The difference between Metric and USCU: Crashing and burning the Jemez Mountain Trail Runs 50 miler

The woods are lovely, dark and deep, But I have promises to keep, And miles to go before I sleep, And miles to go before I sleep, Robert Frost, Stopping by Woods on a Snowy Evening (1923).

Star Tracks above the JMTR course. This wonderful photograph by Jim Stein (a magnificent Los Alamos photographer) shows the night sky above the track of the JMTR 50 miler and 50 km course between the Ski Hill and Pipeline Aid Stations. Click on thumbnail photos to get larger images.

On December 11, 1998, NASA launched the Mars Climate Orbiter from Cape Canaveral. The orbiter was approximately a 2 meter cube that contained several instruments designed to map the details of the Martian atmosphere, and cost approximately 330 million dollars. Nine months after launch the satellite began maneuvers to assume an orbit around the red planet – but almost immediately NASA realized something had gone wrong. The orbiter was much closer to the surface of Mars than planned, and it ultimately disintegrated in the weak Martian atmosphere.  An ensuing investigation found that there was a software incompatibility in the orbiter – NASA had assumed metric units in its calculations, and controlling software supplied by Lockheed Martin used USCU (United States Customary Units). Miles vs Kilometers. Marvelous engineering, but the orbiter was lost because a kilometer is much, much different than a mile!

My home town trail ultra run, the Jemez Mountain Trail Runs (JMTR), has gained considerable fame as a challenging set of races – 50 miles, 50 km, and 15 miles (use to be a half marathon, but 13.1 miles is really just a warm up run, so it had to be stretched to 15 miles). I have run the 50 km race several times, and this year took the plunge and switched over to the 50 mile course (which is actually 52.7 miles long – ultra races have a strong culture of not wanting to “cheat” the runners and so usually run long).  It is obvious to even the most causal observer, 50 miles will be a more difficult run than 50 km.  But, it is not just miles (the JMTR 50 km race is 32.8 miles instead of the expected 31 miles – again, “more miles for the dollar”) that make the difference in a 50 km and 50 mile race – it is also time on one’s feet.  For slower runners, like myself, the body goes through stages of trauma when you run for 13 or 14 hours (or even 8 to 10 hours for a 50 km race); these include how your body processes fuel, the cumulative impact of 10s of thousands of joint jarring strikes on the ground as you run along the trail, and blood chemistry changes as muscle tissue breaks down.  A 50 miler becomes a set of different races within the overall run.  Elite runners can complete the JMTR in a little over 8 hours; very talented runners can run the course in 10 to 11 hours. Plodders like myself are several hours after that, and the extra time on the trail has significant consequences that are not intuitive (i.e., just being in the sun for an extra three hours has a tremendous impact on runners).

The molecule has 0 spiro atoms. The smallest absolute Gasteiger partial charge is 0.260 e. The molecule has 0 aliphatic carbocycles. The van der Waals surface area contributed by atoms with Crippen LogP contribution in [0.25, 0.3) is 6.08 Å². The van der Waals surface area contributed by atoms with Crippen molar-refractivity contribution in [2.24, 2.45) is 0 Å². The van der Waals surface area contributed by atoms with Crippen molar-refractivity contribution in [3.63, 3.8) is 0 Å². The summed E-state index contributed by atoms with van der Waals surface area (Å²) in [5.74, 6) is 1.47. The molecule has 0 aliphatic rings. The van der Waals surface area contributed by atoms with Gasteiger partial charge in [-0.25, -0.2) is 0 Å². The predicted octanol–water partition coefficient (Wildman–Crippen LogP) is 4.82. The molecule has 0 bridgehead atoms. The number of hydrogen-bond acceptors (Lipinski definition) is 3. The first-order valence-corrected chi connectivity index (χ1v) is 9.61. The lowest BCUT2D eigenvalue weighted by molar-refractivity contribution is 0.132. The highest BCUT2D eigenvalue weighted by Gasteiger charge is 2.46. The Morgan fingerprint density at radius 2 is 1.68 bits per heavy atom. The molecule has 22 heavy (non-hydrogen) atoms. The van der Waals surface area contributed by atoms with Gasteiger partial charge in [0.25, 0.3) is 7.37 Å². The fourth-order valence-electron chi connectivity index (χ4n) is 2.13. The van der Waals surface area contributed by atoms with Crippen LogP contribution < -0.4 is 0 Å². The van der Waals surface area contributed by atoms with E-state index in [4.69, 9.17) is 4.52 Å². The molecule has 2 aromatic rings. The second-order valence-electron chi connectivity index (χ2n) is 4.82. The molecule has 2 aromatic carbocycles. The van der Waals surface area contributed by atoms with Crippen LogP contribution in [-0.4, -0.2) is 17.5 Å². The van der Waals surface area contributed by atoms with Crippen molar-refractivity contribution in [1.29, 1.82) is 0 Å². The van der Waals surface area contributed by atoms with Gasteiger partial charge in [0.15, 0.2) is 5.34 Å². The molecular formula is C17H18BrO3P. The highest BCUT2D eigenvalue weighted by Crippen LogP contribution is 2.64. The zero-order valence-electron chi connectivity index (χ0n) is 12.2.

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Top of Pajarito Mountain, the high point of the JMTR course at 10,440 feet (photo taken the day before the race when I was practicing the descent to the Ski Hill Aid station). The climb to the top is relentless and long – and for 50 milers the climb is done twice. View to the west across the Valle Grande.

I have run about 20 trail ultras of 50 or 55 km length.  Each of these races are unique – terrain, elevation, sand (which is the single worst running surface), weather – so it is difficult to characterize what a “typical” trail race is like.  However, there are some generalities that can be made.  I have run all these races in times between 6hrs and 50 minutes and 8hrs and 55 minutes (so, on average, it takes me about 8 hours to run a trail 50 km ultra). Experience has taught me when to hike and not run, how to fuel during the race, how often I need to drink, and perhaps most importantly, how to mentally deal with being on the trail for 8+ hours. It is fair to say that 50/55 km trail runs no longer intimidate me, nor do I expect to require more than a week or two to recover from a race. But all is not necessarily well: in the last 18 months I have had a noted decline in my expected performance in 50 km races.  I have been slowing, and begun to cramp more often, and walked long sections of the course.  The leap from metric to USCU is huge – those extra 18-20 miles, at the end of a 50 mile race, are much harder than the first 50 km.  The JMTR is very known territory to me, and there is no part of the course that I have not run dozens of times. But putting those segmented runs into one long journey is a true test. 52.7 miles with 11,300 feet elevation gain (and then descent!) is a wild ride.  I will turn 60 years old in a few weeks after the 2016 JMTR – and I figured “what a way to celebrate!).  Unfortunately, NASA Mars missions and my ultra running have some things in common…….